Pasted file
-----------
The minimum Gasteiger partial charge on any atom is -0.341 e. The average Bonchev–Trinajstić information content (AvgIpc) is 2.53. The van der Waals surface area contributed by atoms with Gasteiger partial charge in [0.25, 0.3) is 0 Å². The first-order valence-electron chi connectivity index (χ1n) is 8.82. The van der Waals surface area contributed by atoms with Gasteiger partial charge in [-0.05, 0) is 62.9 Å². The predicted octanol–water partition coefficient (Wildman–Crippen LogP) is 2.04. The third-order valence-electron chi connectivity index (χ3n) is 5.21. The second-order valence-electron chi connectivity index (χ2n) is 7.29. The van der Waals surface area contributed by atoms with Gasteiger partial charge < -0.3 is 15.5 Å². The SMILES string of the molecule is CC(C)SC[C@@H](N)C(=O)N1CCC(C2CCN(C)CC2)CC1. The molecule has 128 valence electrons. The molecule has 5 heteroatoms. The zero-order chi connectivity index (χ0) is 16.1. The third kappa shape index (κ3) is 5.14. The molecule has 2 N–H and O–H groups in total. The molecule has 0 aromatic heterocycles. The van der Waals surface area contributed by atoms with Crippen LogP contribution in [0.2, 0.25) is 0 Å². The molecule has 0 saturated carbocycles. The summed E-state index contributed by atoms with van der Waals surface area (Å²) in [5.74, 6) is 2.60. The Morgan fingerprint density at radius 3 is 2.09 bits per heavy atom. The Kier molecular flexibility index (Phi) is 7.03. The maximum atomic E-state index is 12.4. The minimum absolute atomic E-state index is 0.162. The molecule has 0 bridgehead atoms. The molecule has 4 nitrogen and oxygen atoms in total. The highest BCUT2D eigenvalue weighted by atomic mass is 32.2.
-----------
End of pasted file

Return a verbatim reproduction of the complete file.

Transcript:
The minimum Gasteiger partial charge on any atom is -0.341 e. The average Bonchev–Trinajstić information content (AvgIpc) is 2.53. The van der Waals surface area contributed by atoms with Gasteiger partial charge in [0.25, 0.3) is 0 Å². The first-order valence-electron chi connectivity index (χ1n) is 8.82. The van der Waals surface area contributed by atoms with Gasteiger partial charge in [-0.05, 0) is 62.9 Å². The predicted octanol–water partition coefficient (Wildman–Crippen LogP) is 2.04. The third-order valence-electron chi connectivity index (χ3n) is 5.21. The second-order valence-electron chi connectivity index (χ2n) is 7.29. The van der Waals surface area contributed by atoms with Gasteiger partial charge < -0.3 is 15.5 Å². The SMILES string of the molecule is CC(C)SC[C@@H](N)C(=O)N1CCC(C2CCN(C)CC2)CC1. The molecule has 128 valence electrons. The molecule has 5 heteroatoms. The zero-order chi connectivity index (χ0) is 16.1. The third kappa shape index (κ3) is 5.14. The molecule has 2 N–H and O–H groups in total. The molecule has 0 aromatic heterocycles. The van der Waals surface area contributed by atoms with Crippen LogP contribution in [0.2, 0.25) is 0 Å². The molecule has 0 saturated carbocycles. The summed E-state index contributed by atoms with van der Waals surface area (Å²) in [5.74, 6) is 2.60. The Morgan fingerprint density at radius 3 is 2.09 bits per heavy atom. The Kier molecular flexibility index (Phi) is 7.03. The maximum atomic E-state index is 12.4. The minimum absolute atomic E-state index is 0.162. The molecule has 0 bridgehead atoms. The molecule has 4 nitrogen and oxygen atoms in total. The highest BCUT2D eigenvalue weighted by atomic mass is 32.2.